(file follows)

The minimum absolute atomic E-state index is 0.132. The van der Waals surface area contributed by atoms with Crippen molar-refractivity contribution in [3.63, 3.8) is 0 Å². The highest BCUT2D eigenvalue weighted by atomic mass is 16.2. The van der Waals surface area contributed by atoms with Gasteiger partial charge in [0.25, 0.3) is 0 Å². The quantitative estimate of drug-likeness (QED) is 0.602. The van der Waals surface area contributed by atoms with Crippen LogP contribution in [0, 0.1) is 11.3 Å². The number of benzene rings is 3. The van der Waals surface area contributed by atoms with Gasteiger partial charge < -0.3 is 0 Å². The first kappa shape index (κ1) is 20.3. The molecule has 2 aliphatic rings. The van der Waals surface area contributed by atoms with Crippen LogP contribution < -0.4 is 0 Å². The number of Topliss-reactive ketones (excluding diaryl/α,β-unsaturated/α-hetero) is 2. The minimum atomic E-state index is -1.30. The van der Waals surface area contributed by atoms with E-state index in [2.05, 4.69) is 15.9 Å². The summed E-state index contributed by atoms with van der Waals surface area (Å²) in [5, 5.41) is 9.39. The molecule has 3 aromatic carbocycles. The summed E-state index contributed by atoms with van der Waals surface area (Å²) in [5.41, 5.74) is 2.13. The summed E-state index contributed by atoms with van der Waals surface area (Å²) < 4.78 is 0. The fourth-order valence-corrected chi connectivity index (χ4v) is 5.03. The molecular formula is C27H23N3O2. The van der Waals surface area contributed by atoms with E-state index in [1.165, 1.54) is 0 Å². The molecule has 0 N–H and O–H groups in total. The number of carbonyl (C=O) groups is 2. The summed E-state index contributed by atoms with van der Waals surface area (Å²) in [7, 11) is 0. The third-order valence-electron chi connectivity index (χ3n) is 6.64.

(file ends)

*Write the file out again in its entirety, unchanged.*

The minimum absolute atomic E-state index is 0.132. The van der Waals surface area contributed by atoms with Crippen molar-refractivity contribution in [3.63, 3.8) is 0 Å². The highest BCUT2D eigenvalue weighted by atomic mass is 16.2. The van der Waals surface area contributed by atoms with Gasteiger partial charge in [0.25, 0.3) is 0 Å². The quantitative estimate of drug-likeness (QED) is 0.602. The van der Waals surface area contributed by atoms with Crippen LogP contribution in [0, 0.1) is 11.3 Å². The number of benzene rings is 3. The van der Waals surface area contributed by atoms with Gasteiger partial charge < -0.3 is 0 Å². The first kappa shape index (κ1) is 20.3. The molecule has 2 aliphatic rings. The van der Waals surface area contributed by atoms with Crippen LogP contribution < -0.4 is 0 Å². The number of Topliss-reactive ketones (excluding diaryl/α,β-unsaturated/α-hetero) is 2. The minimum atomic E-state index is -1.30. The van der Waals surface area contributed by atoms with E-state index in [2.05, 4.69) is 15.9 Å². The summed E-state index contributed by atoms with van der Waals surface area (Å²) in [5, 5.41) is 9.39. The molecule has 3 aromatic carbocycles. The summed E-state index contributed by atoms with van der Waals surface area (Å²) in [5.41, 5.74) is 2.13. The summed E-state index contributed by atoms with van der Waals surface area (Å²) < 4.78 is 0. The fourth-order valence-corrected chi connectivity index (χ4v) is 5.03. The molecular formula is C27H23N3O2. The van der Waals surface area contributed by atoms with E-state index in [1.165, 1.54) is 0 Å². The molecule has 0 N–H and O–H groups in total. The number of carbonyl (C=O) groups is 2. The summed E-state index contributed by atoms with van der Waals surface area (Å²) in [7, 11) is 0. The third-order valence-electron chi connectivity index (χ3n) is 6.64.